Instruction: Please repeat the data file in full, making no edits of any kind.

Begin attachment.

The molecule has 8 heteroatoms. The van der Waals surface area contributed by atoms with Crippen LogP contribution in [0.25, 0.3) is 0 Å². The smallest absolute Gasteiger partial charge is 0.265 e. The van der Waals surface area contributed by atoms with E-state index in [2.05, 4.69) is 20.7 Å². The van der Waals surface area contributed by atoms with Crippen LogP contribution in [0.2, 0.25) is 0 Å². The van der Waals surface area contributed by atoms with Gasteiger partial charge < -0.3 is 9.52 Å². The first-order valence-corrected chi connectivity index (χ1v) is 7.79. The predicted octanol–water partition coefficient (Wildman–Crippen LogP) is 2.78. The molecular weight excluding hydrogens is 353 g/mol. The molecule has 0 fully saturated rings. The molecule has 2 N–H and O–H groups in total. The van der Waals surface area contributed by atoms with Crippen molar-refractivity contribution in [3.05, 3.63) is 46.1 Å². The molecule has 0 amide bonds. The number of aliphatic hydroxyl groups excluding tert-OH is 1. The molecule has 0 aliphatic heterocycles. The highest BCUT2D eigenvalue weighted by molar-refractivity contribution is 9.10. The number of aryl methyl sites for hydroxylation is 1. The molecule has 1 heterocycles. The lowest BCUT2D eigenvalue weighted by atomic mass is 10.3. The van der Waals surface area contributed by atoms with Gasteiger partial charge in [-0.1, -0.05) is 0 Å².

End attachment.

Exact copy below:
The molecule has 8 heteroatoms. The van der Waals surface area contributed by atoms with Crippen LogP contribution in [0.25, 0.3) is 0 Å². The smallest absolute Gasteiger partial charge is 0.265 e. The van der Waals surface area contributed by atoms with E-state index in [2.05, 4.69) is 20.7 Å². The van der Waals surface area contributed by atoms with Crippen LogP contribution in [0.2, 0.25) is 0 Å². The van der Waals surface area contributed by atoms with Gasteiger partial charge < -0.3 is 9.52 Å². The first-order valence-corrected chi connectivity index (χ1v) is 7.79. The predicted octanol–water partition coefficient (Wildman–Crippen LogP) is 2.78. The molecular weight excluding hydrogens is 353 g/mol. The molecule has 0 fully saturated rings. The molecule has 2 N–H and O–H groups in total. The van der Waals surface area contributed by atoms with Crippen molar-refractivity contribution in [3.05, 3.63) is 46.1 Å². The molecule has 0 amide bonds. The number of aliphatic hydroxyl groups excluding tert-OH is 1. The molecule has 0 aliphatic heterocycles. The highest BCUT2D eigenvalue weighted by molar-refractivity contribution is 9.10. The number of aryl methyl sites for hydroxylation is 1. The molecule has 1 heterocycles. The lowest BCUT2D eigenvalue weighted by atomic mass is 10.3. The van der Waals surface area contributed by atoms with Gasteiger partial charge in [-0.1, -0.05) is 0 Å².